2022    
2023    =over 4
2024    
2025    =item objectNames
2026    
2027    List containing the names of the entity and relationship objects to be retrieved.
2028    
2029    =item filterClause
2030    
2031    WHERE clause (without the WHERE) to be used to filter and sort the query. The WHERE clause can
2032    be parameterized with parameter markers (C<?>). Each field used in the WHERE clause must be
2033    specified in the standard form B<I<objectName>(I<fieldName>)>. Any parameters specified
2034    in the filter clause should be added to the parameter list as additional parameters. The
2035    fields in a filter clause can come from primary entity relations, relationship relations,
2036    or secondary entity relations; however, all of the entities and relationships involved must
2037    be included in the list of object names.
2038    
2039    The filter clause can also specify a sort order. To do this, simply follow the filter string
2040    with an ORDER BY clause. For example, the following filter string gets all genomes for a
2041    particular genus and sorts them by species name.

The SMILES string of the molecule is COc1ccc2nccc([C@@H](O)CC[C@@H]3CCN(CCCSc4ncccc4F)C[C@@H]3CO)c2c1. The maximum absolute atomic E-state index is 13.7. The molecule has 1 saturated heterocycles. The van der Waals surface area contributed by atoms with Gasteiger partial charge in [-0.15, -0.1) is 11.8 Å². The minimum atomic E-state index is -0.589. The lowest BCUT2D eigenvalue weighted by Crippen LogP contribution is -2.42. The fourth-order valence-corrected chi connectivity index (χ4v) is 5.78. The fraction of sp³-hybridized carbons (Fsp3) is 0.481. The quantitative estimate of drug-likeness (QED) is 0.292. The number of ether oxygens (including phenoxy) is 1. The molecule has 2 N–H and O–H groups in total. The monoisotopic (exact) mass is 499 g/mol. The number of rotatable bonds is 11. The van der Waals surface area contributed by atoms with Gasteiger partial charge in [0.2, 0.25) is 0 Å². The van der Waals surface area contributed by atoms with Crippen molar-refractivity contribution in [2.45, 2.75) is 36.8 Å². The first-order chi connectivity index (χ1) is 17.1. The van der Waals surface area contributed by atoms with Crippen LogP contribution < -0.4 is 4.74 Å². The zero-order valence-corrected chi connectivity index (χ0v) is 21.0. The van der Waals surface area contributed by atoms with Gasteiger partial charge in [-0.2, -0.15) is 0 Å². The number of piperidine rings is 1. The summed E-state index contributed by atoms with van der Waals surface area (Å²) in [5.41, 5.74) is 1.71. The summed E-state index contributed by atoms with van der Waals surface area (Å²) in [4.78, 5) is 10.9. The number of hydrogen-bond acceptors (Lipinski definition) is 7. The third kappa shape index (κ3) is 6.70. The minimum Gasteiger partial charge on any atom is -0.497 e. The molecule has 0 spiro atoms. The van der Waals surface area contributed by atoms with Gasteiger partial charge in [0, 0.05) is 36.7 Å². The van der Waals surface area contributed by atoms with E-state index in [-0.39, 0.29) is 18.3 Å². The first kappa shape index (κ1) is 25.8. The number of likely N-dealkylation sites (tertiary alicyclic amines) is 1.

2042    
2043    C<< "Genome(genus) = ? ORDER BY Genome(species)" >>
2044    
2045    The rules for field references in a sort order are the same as those for field references in the
2046  filter clause in general; however, odd things may happen if a sort field is from a secondary  filter clause in general; however, odd things may happen if a sort field is from a secondary
2047  relation.  relation.
2048    
# Line 1618  Line 2308 
2308    
2309  =head3 InsertObject  =head3 InsertObject
2310    
2311  C<< my $ok = $erdb->InsertObject($objectType, \%fieldHash); >>  C<< $erdb->InsertObject($objectType, \%fieldHash); >>
2312    
2313  Insert an object into the database. The object is defined by a type name and then a hash  Insert an object into the database. The object is defined by a type name and then a hash
2314  of field names to values. Field values in the primary relation are represented by scalars.  of field names to values. Field values in the primary relation are represented by scalars.
# Line 1644  Line 2334 
2334    
2335  Hash of field names to values.  Hash of field names to values.
2336    
 =item RETURN  
   
 Returns 1 if successful, 0 if an error occurred.  
   
2337  =back  =back
2338    
2339  =cut  =cut
# Line 1746  Line 2432 
2432                  $retVal = $sth->execute(@parameterList);                  $retVal = $sth->execute(@parameterList);